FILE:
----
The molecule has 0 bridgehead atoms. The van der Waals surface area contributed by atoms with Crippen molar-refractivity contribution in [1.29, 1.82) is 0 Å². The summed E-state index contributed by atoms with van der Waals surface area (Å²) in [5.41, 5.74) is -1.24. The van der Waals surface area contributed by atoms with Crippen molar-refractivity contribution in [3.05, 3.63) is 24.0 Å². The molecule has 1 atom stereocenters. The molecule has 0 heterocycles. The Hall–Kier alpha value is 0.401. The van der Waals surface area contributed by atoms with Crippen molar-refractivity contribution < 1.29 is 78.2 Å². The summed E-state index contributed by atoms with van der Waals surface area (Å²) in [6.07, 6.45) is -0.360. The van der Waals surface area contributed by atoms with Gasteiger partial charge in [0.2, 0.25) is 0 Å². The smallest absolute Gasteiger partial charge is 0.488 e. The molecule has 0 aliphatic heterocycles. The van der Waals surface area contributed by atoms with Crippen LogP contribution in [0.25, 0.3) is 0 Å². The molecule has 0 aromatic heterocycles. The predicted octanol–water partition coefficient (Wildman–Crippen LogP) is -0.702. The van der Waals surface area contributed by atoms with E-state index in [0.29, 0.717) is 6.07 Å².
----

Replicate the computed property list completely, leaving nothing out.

The molecule has 0 bridgehead atoms. The van der Waals surface area contributed by atoms with Crippen molar-refractivity contribution in [1.29, 1.82) is 0 Å². The summed E-state index contributed by atoms with van der Waals surface area (Å²) in [5.41, 5.74) is -1.24. The van der Waals surface area contributed by atoms with Crippen molar-refractivity contribution in [3.05, 3.63) is 24.0 Å². The molecule has 1 atom stereocenters. The molecule has 0 heterocycles. The Hall–Kier alpha value is 0.401. The van der Waals surface area contributed by atoms with Crippen molar-refractivity contribution < 1.29 is 78.2 Å². The summed E-state index contributed by atoms with van der Waals surface area (Å²) in [6.07, 6.45) is -0.360. The van der Waals surface area contributed by atoms with Gasteiger partial charge in [0.2, 0.25) is 0 Å². The smallest absolute Gasteiger partial charge is 0.488 e. The molecule has 0 aliphatic heterocycles. The van der Waals surface area contributed by atoms with Crippen LogP contribution in [0.25, 0.3) is 0 Å². The molecule has 0 aromatic heterocycles. The predicted octanol–water partition coefficient (Wildman–Crippen LogP) is -0.702. The van der Waals surface area contributed by atoms with E-state index in [0.29, 0.717) is 6.07 Å².